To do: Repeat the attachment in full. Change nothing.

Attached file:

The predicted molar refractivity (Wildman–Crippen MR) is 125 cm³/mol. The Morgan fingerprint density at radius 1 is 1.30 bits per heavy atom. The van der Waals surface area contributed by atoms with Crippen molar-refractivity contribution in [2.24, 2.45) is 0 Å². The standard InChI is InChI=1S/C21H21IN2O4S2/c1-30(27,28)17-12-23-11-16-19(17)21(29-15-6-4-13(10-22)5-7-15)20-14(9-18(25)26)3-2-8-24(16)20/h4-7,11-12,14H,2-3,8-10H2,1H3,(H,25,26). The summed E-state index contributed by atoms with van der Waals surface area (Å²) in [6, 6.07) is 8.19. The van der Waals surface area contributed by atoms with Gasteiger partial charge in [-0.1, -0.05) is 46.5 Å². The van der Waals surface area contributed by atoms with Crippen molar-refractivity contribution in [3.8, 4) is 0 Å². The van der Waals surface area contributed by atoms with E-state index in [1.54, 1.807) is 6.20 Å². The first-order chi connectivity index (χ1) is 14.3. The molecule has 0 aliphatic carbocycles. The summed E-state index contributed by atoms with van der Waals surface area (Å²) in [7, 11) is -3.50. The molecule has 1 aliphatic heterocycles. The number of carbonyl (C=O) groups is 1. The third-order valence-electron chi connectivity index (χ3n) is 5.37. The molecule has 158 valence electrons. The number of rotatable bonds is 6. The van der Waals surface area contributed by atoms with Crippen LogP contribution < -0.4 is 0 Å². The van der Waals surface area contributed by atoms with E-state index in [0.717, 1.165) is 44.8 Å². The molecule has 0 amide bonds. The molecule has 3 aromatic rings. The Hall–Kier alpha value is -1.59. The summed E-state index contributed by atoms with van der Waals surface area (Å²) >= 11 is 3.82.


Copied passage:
The predicted molar refractivity (Wildman–Crippen MR) is 125 cm³/mol. The Morgan fingerprint density at radius 1 is 1.30 bits per heavy atom. The van der Waals surface area contributed by atoms with Crippen molar-refractivity contribution in [2.24, 2.45) is 0 Å². The standard InChI is InChI=1S/C21H21IN2O4S2/c1-30(27,28)17-12-23-11-16-19(17)21(29-15-6-4-13(10-22)5-7-15)20-14(9-18(25)26)3-2-8-24(16)20/h4-7,11-12,14H,2-3,8-10H2,1H3,(H,25,26). The summed E-state index contributed by atoms with van der Waals surface area (Å²) in [6, 6.07) is 8.19. The van der Waals surface area contributed by atoms with Gasteiger partial charge in [-0.1, -0.05) is 46.5 Å². The van der Waals surface area contributed by atoms with Crippen molar-refractivity contribution in [3.8, 4) is 0 Å². The van der Waals surface area contributed by atoms with E-state index in [1.54, 1.807) is 6.20 Å². The first-order chi connectivity index (χ1) is 14.3. The molecule has 0 aliphatic carbocycles. The summed E-state index contributed by atoms with van der Waals surface area (Å²) in [7, 11) is -3.50. The molecule has 1 aliphatic heterocycles. The number of carbonyl (C=O) groups is 1. The third-order valence-electron chi connectivity index (χ3n) is 5.37. The molecule has 158 valence electrons. The number of rotatable bonds is 6. The van der Waals surface area contributed by atoms with Crippen LogP contribution < -0.4 is 0 Å². The van der Waals surface area contributed by atoms with E-state index in [0.717, 1.165) is 44.8 Å². The molecule has 0 amide bonds. The molecule has 3 aromatic rings. The Hall–Kier alpha value is -1.59. The summed E-state index contributed by atoms with van der Waals surface area (Å²) >= 11 is 3.82.